Academics to focus on Futures for research project
Futures Housing Group has been chosen by prestigious King's College London as a focus of new academic research into the impact of a pioneering approach to procurement.
The research, led by the College's Centre of Construction Law and Dispute Resolution, will look at how Futures, its partners and customers have been impacted by the brand new Framework Alliance Contract (FAC-1) which gives smaller businesses the chance to secure large contracts with organisations.
Futures, a housing provider which manages around 9,100 homes throughout the East Midlands, was the first organisation in the world in August 2016 to adopt the new FAC-1 standard form framework agreement which was authored by Professor David Mosey at King’s College.
It makes it easier for small and medium sized business to win slices of large contracts which were traditionally won by larger companies.
John Thornhill, Procurement and Contracts Manager at Futures Housing Group, said: "We are delighted to have been selected by King's College as the focus of this research project. We were the first in the world to adopt the new framework for contracts which has helped us reduce our costs, give more work to smaller, local businesses and generally improve the way we work.
"Our hope is that we will make an important case study which help other organisations get more for their money while giving smaller businesses the opportunity to thrive and grow by winning chunks of lucrative contracts."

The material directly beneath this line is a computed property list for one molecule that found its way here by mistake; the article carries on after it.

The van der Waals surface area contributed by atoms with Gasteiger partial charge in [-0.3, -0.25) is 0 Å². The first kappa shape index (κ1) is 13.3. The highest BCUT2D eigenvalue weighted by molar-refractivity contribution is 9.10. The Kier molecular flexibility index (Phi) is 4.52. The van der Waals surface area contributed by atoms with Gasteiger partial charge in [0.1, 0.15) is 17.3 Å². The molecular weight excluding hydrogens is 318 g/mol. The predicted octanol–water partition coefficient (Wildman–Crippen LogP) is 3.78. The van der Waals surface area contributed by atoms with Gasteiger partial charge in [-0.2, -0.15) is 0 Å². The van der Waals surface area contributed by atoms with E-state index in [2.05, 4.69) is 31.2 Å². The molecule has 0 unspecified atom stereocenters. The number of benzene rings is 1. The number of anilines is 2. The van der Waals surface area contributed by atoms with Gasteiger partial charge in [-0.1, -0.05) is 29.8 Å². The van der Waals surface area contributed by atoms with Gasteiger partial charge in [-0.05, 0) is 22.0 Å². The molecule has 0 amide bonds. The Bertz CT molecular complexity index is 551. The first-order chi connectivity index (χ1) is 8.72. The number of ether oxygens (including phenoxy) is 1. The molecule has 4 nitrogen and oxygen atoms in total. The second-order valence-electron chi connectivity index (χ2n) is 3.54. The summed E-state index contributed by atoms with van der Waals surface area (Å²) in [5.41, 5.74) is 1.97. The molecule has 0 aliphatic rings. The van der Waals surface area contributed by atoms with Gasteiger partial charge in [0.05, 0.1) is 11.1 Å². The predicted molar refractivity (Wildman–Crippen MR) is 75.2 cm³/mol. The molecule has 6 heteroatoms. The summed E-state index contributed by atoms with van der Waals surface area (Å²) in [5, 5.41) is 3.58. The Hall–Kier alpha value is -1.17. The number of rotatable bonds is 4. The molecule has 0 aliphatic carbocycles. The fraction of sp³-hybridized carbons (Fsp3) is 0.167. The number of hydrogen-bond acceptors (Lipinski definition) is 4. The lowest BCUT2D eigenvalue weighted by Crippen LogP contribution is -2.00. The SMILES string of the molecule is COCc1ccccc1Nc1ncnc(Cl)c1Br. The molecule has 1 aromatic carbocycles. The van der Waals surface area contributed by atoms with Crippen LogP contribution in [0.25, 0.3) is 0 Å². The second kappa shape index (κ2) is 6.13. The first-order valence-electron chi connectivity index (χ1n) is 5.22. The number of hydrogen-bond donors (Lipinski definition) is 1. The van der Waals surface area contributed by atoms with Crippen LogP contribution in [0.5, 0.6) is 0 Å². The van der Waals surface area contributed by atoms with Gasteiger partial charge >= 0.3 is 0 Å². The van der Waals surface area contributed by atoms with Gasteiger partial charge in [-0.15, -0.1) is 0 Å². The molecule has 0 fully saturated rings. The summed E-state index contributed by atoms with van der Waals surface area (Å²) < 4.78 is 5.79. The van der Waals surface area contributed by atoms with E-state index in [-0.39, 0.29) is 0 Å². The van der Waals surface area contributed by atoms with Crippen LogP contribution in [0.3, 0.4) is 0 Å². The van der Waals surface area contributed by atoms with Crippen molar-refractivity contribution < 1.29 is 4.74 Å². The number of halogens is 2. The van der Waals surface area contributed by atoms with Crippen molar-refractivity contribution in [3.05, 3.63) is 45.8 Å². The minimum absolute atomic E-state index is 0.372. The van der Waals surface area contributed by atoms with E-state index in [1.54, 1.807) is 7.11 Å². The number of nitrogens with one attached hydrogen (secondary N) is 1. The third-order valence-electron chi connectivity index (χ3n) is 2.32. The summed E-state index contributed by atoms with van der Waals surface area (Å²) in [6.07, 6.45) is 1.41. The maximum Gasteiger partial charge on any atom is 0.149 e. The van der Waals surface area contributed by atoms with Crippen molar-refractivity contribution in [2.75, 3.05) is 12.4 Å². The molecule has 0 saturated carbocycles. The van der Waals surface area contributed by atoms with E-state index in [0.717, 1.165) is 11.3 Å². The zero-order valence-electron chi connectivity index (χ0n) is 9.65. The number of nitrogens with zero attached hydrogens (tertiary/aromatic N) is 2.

Since the new framework was introduced in August, Futures has already seen a reduction in the amount it spends on contractors.
And in its first six months, the FAC-1 has been used in numerous procurements, with values ranging from £7.5m to £2.8bn in the public and private sectors.
Academics at King's have been impressed by the way Futures have used the contract for value for money but also the social value impact.
Christopher Howard, lead researcher and senior lecturer at King's College, said: "The FAC-1 contract is already creating ripples within the law school. The research project will look at what users are doing with the contract and it will enable us to develop a rigorous method for scrutinising data.
"Our findings will be published in the future and will help other organisations understand the impact of the framework from customer, supplier, partner and organisational perspectives."
The research will be published in academic journals and it is hoped the approach will help reduce industrial contractual disputes in future.